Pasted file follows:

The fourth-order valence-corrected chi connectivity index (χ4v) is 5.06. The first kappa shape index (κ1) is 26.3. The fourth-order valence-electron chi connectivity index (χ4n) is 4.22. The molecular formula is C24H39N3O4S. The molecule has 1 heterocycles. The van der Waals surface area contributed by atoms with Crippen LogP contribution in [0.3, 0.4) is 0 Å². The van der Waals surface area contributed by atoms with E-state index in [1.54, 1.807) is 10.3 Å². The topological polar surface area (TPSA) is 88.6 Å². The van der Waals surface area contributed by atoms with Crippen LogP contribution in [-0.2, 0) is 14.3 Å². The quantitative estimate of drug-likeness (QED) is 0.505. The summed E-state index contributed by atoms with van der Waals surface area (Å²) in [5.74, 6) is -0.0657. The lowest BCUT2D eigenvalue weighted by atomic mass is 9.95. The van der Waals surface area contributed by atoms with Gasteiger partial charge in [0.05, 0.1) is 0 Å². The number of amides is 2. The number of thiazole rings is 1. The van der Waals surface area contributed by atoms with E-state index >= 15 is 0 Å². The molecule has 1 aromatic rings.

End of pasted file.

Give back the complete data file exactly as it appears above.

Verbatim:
The fourth-order valence-corrected chi connectivity index (χ4v) is 5.06. The first kappa shape index (κ1) is 26.3. The fourth-order valence-electron chi connectivity index (χ4n) is 4.22. The molecular formula is C24H39N3O4S. The molecule has 1 heterocycles. The van der Waals surface area contributed by atoms with Crippen LogP contribution in [0.3, 0.4) is 0 Å². The van der Waals surface area contributed by atoms with E-state index in [1.54, 1.807) is 10.3 Å². The topological polar surface area (TPSA) is 88.6 Å². The van der Waals surface area contributed by atoms with Crippen LogP contribution in [-0.2, 0) is 14.3 Å². The quantitative estimate of drug-likeness (QED) is 0.505. The summed E-state index contributed by atoms with van der Waals surface area (Å²) in [5.74, 6) is -0.0657. The lowest BCUT2D eigenvalue weighted by atomic mass is 9.95. The van der Waals surface area contributed by atoms with Gasteiger partial charge in [0.05, 0.1) is 0 Å². The number of amides is 2. The number of thiazole rings is 1. The van der Waals surface area contributed by atoms with E-state index >= 15 is 0 Å². The molecule has 1 aromatic rings.